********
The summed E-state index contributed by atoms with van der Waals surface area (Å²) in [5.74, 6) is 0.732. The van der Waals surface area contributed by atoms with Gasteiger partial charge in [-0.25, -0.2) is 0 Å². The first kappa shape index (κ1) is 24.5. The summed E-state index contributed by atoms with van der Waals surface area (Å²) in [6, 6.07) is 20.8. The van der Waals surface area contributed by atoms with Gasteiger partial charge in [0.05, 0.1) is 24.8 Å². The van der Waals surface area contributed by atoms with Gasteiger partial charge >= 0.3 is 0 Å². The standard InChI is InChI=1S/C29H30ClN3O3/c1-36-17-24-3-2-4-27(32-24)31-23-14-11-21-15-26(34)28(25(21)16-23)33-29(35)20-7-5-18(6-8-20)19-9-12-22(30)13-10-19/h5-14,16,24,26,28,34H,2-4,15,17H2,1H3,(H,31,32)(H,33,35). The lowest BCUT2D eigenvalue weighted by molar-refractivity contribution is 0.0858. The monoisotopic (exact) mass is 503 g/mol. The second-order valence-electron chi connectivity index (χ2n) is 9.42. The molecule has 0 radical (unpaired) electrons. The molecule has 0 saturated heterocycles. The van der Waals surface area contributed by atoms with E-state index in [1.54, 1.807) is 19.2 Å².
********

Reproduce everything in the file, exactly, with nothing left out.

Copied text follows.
The summed E-state index contributed by atoms with van der Waals surface area (Å²) in [5.74, 6) is 0.732. The van der Waals surface area contributed by atoms with Gasteiger partial charge in [-0.25, -0.2) is 0 Å². The first kappa shape index (κ1) is 24.5. The summed E-state index contributed by atoms with van der Waals surface area (Å²) in [6, 6.07) is 20.8. The van der Waals surface area contributed by atoms with Gasteiger partial charge in [0.05, 0.1) is 24.8 Å². The van der Waals surface area contributed by atoms with Gasteiger partial charge >= 0.3 is 0 Å². The standard InChI is InChI=1S/C29H30ClN3O3/c1-36-17-24-3-2-4-27(32-24)31-23-14-11-21-15-26(34)28(25(21)16-23)33-29(35)20-7-5-18(6-8-20)19-9-12-22(30)13-10-19/h5-14,16,24,26,28,34H,2-4,15,17H2,1H3,(H,31,32)(H,33,35). The lowest BCUT2D eigenvalue weighted by molar-refractivity contribution is 0.0858. The monoisotopic (exact) mass is 503 g/mol. The second-order valence-electron chi connectivity index (χ2n) is 9.42. The molecule has 0 radical (unpaired) electrons. The molecule has 0 saturated heterocycles. The van der Waals surface area contributed by atoms with E-state index in [1.54, 1.807) is 19.2 Å².